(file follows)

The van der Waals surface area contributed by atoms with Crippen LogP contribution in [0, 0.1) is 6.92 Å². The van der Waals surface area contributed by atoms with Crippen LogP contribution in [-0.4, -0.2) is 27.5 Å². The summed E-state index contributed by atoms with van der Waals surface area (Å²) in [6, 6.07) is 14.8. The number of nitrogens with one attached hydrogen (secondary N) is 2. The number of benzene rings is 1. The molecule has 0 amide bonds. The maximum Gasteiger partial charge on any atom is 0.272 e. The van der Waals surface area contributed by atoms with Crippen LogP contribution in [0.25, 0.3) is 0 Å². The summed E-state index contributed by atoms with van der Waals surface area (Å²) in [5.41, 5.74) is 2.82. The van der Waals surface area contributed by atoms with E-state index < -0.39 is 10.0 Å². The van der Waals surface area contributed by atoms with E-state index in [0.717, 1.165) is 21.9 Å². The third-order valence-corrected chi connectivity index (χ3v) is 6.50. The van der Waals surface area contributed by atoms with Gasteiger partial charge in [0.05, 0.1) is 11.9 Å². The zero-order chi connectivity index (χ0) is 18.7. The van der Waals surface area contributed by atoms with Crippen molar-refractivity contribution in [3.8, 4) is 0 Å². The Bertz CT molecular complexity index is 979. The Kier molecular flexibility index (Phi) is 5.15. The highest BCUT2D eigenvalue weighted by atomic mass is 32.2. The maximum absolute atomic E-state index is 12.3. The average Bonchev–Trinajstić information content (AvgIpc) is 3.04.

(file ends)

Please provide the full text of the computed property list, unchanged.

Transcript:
The van der Waals surface area contributed by atoms with Crippen LogP contribution in [0, 0.1) is 6.92 Å². The van der Waals surface area contributed by atoms with Crippen LogP contribution in [-0.4, -0.2) is 27.5 Å². The summed E-state index contributed by atoms with van der Waals surface area (Å²) in [6, 6.07) is 14.8. The number of nitrogens with one attached hydrogen (secondary N) is 2. The number of benzene rings is 1. The molecule has 0 amide bonds. The maximum Gasteiger partial charge on any atom is 0.272 e. The van der Waals surface area contributed by atoms with Crippen LogP contribution in [0.25, 0.3) is 0 Å². The summed E-state index contributed by atoms with van der Waals surface area (Å²) in [5.41, 5.74) is 2.82. The van der Waals surface area contributed by atoms with E-state index < -0.39 is 10.0 Å². The van der Waals surface area contributed by atoms with E-state index in [0.717, 1.165) is 21.9 Å². The third-order valence-corrected chi connectivity index (χ3v) is 6.50. The van der Waals surface area contributed by atoms with Gasteiger partial charge in [0.05, 0.1) is 11.9 Å². The zero-order chi connectivity index (χ0) is 18.7. The van der Waals surface area contributed by atoms with Crippen molar-refractivity contribution in [3.8, 4) is 0 Å². The Bertz CT molecular complexity index is 979. The Kier molecular flexibility index (Phi) is 5.15. The highest BCUT2D eigenvalue weighted by atomic mass is 32.2. The maximum absolute atomic E-state index is 12.3. The average Bonchev–Trinajstić information content (AvgIpc) is 3.04.